Most processed foods typically contain one or more ingredients derived from genetically engineered crops, such as corn syrup and corn oil made from predominantly GMO starchy field corn. Yet GMO foods are not often found in the fresh produce section of American supermarkets. According to the USDA, a small percentage of zucchini, yellow squash and sweet corn is genetically modified. Most Hawaiian papaya is GMO. Genetically engineered apples and potatoes are also starting to enter the U.S. market.
For more information about GMOs in food, check out “EWG’s Shopper’s Guide to Avoiding GMO Food.”
Does Eating Organic Foods Make a Difference?
Studies are showing that eating organic can make a significant difference to your overall health.
Eating Organic Significantly Reduces Pesticide Exposure – A 2019 study, published in the journal Environmental Research, tested the urine of a diverse group of American families who were eating a conventional diet. They found potential exposure to more than 40 different pesticides. The families then switched to an all-organic diet. After just a week of eating organic, there was an average of 60% reduction in the levels of pesticides found in their urine.
Increased Organic Food Consumption Associated with Reduced Risk of Cancer – A study, published in the December 2018 issue of JAMA Internal Medicine, investigated the association between organic food consumption and the risk of cancer in 68,946 French adults. They found that those who had the highest frequency of organic food consumption had 25% fewer incidences of cancer than those who did not eat organic.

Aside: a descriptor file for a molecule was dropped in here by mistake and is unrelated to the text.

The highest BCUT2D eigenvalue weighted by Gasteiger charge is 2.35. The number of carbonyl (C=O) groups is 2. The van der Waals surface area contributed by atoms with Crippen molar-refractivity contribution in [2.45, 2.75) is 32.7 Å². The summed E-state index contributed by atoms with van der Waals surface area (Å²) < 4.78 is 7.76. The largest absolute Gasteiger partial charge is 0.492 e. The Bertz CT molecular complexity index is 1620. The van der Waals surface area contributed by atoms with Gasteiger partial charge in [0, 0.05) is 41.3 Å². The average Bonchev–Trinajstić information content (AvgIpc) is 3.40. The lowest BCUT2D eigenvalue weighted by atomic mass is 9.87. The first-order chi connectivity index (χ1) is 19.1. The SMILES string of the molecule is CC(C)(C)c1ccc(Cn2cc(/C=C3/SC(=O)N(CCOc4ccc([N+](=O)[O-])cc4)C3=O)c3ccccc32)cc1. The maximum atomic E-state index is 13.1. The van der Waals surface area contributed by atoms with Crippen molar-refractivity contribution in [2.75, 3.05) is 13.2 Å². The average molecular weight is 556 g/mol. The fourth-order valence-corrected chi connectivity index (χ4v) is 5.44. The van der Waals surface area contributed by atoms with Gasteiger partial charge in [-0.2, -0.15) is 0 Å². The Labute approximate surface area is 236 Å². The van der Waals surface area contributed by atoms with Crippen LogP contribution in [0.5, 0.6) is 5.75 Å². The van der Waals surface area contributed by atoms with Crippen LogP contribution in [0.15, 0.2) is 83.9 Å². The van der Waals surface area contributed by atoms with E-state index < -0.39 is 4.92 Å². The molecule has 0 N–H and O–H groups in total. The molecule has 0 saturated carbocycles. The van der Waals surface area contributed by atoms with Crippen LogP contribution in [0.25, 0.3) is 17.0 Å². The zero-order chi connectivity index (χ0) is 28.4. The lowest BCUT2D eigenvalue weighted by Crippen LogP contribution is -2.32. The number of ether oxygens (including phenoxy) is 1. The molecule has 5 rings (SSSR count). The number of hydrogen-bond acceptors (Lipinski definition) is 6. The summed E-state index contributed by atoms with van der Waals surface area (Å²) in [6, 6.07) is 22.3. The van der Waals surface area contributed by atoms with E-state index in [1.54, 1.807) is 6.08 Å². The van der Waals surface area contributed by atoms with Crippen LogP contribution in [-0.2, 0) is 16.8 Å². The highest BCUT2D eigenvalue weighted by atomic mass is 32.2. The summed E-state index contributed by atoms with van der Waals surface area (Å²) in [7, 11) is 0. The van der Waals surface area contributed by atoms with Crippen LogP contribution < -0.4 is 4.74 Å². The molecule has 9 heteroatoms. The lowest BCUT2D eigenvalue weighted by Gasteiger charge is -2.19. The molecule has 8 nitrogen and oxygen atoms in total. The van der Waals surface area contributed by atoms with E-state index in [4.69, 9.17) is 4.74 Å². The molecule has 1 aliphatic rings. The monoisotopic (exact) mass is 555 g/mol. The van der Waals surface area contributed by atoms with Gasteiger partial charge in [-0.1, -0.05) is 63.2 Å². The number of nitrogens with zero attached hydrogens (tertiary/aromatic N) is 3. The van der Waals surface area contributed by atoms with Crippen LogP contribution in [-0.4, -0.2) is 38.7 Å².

There’s little doubt that eating organic offers important health benefits, but switching to an all-organic diet can be difficult. Depending on where you live, finding a wide variety of organic foods can be challenging. Many grocery stores only have a small section of their produce departments set aside for organic fruits and vegetables. And of course, buying organic foods is always more expensive, but it is possible to eat healthy on a limited budget. In the end, when you look at the cost to your health and possible increased medical bills down the road, even if it costs a little more, it may be small price to pay.
If you would like to start eating healthier and including more organic foods in your diet, the EWG’s Dirty Dozen and Clean 15 lists are the right place to start when choosing the best foods to eat organic. Put a copy of the lists in your wallet so you’ll have them available when you’re shopping. If you can only afford to add two or three organic foods at first, start with the worst of the worst––strawberries, spinach and kale. Then gradually add more organic produce as you’re able. You might be surprised to find that often organic produce tastes better, too!
Karen Lee Richards is ProHealth’s Editor-in-Chief. A fibromyalgia patient herself, she co-founded the nonprofit organization now known as the National Fibromyalgia Association (NFA) in 1997 and served as its vice-president for eight years. She was also the executive editor of Fibromyalgia AWARE magazine. After leaving the NFA, Karen served as the Guide to Fibromyalgia and Chronic Fatigue Syndrome for the New York Times website About.com, then worked for eight years as the Chronic Pain Health Guide for The HealthCentral Network before coming to ProHealth. To learn more about Karen, see “Meet Karen Lee Richards.”